The ice started to recede on Two Jack Lake in late April this year. Waterfowl was drawn to the open water as they migrated back to Banff National Park. Some birds were resting briefly before continuing further north. For a small gaggle of Canada geese, they seemed to be planning for a longer stay.
At one point, one goose decided to chase another. The target flew off and was joined by his mate and they landed at another opening. Perhaps this was a territorial “discussion”. For me, it yielded a series of images with the aggressor splashing, flying and skimming across the water. The bird banked around the small cove towards me so I was in a great position to photograph him.
The remaining couple settled down quickly and returned to paddling on the water. A little while later one laid don near a stand of trees while the other went to the edge of the ice that still covered most of the lake.
This black-capped chickadee chirped and sang from the woods beside a small peninsula on Upper Kananaskis Lake. I sat down and waited for a little while to see if it would come into view. They are curious little birds and it didn’t take long for this one to perch among the golden leaves nearby. With a quick check done, it soon flitted off and I continued on towards the windswept side of the lake across the peninsula.
This past summer I spent a lot of time at the Vermilion Lakes in Banff National Park. I was drawn there by a pair of common loons who nested on the third lake this year. This photograph was from May 27th at 5:41 am on a morning when I was alone with the loons and their beautiful, haunting calls to one another. After diving, they preen their feathers and eventually lean back, unfold their wings and vigorously flap them to shed water. This process always fascinates me and I love the way the still images look. It starts slowly, with the bird shifting their weight and then stretching out the wings while raising their bodies off the water. The flapping then starts and builds to a crescendo with the loon’s head pointing straight up, wings blurring furiously and water drops spraying off in all directions. And then it ends with the bird dropping back into the water and carrying on preening, diving or paddling along. The whole cycle lasting roughly 3-5 seconds. The image below is that peak in the cycle where it seems the bird itself might fly apart.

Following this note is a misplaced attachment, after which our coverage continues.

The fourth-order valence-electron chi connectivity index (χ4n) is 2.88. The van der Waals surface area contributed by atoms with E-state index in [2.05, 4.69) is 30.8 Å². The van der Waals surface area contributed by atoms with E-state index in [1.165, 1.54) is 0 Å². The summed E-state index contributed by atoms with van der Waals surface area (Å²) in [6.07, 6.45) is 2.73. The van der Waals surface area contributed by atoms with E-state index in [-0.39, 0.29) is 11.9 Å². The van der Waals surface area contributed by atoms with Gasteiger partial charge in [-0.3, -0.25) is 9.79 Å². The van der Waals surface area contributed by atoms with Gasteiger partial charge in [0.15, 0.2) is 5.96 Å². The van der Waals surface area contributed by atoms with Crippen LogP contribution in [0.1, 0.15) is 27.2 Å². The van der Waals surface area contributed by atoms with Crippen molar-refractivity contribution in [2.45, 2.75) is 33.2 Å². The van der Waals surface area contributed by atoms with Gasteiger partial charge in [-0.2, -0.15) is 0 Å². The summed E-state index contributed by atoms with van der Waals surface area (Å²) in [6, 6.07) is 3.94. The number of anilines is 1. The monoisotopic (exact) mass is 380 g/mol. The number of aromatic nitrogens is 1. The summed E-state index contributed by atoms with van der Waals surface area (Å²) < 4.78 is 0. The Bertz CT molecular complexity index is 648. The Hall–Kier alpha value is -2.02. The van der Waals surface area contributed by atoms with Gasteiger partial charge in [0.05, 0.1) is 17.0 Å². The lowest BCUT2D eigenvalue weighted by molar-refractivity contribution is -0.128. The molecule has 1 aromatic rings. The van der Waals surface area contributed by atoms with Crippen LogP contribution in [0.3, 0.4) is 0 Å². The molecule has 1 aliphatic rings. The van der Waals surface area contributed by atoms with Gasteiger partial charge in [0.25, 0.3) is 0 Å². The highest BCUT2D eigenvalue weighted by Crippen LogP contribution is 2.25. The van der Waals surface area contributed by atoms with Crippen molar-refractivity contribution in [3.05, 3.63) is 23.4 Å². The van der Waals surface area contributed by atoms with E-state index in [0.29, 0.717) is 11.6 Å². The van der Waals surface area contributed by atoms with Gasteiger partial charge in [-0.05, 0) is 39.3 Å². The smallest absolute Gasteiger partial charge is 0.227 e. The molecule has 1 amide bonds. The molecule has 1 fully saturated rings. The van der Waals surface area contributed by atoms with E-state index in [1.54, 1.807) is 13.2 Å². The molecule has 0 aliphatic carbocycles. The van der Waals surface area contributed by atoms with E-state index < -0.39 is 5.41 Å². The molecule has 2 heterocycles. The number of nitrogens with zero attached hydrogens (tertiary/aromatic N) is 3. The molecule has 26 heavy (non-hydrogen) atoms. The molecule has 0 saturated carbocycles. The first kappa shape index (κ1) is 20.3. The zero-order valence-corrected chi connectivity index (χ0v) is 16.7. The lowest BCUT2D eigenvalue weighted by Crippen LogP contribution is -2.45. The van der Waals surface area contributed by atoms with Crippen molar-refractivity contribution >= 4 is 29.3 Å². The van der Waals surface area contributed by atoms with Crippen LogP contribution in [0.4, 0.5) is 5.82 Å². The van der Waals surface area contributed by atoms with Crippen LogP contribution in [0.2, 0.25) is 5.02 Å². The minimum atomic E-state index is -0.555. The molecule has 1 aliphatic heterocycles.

This was easily one of the sweetest moments I’ve seen when this bull moose nuzzled with his calf.
The bull is likely mating with the cow again this year which brings him into the same area as the calf. I didn’t expect them to have a bond but when this tender moment happened on the weekend, I was obviously wrong.
This calf was born in 2016 and still stays close to his mother. The three moose have been hanging around each other again during this year’s rut. I don’t know how long they will stay together as a little family before the bull returns to the solitary life.
When I started watching them, the calf was laying down while the parents grazed separately nearby. Over the next hour they all moved slowly around the small meadow and the edge of the forest. It was a relaxed atmosphere which I think is reflected in the photographs.
Eventually the big fellow laid down and was soon napping. The cow and calf continued grazing. And I headed home.
Forgive the double alliterations in the title! I recently came across one of these pictures in my image library. That recalled the encounter with this grizzly bear and her three cubs in 2012. It was wet morning in June and my friend Jeff and I were out photographing near the Vermilion Lakes. We found the bears under the trees. While mom was sleeping, these two year olds were rough housing with abandon.
Though the bared teeth look fierce no true biting happened. Even the play lost their interest before long and they alternated sprawling across mom and nursing. We left then and it seemed they were close to a nap themselves – although they may have powered up again instead.
When they separated, I was able to grab a couple of individual shots. Truly beautiful animals. Five years on, I wonder how they have made out. Their mother, 64, was well known in the Banff area but disappeared at the age of 25 and was assumed to have died in late 2013. I believe one of these cubs was 148 who was relocated out of Banff earlier this year. That move was due to her increasing encounters with humans but, tragically, she was shot and killed last Sunday in British Columbia. A death, legal though it was, which I am having great difficulty accepting. Particularly when that province will outlaw trophy hunting of grizzly bears starting on November 30th. I’m a bit teary now so I’ll finish here.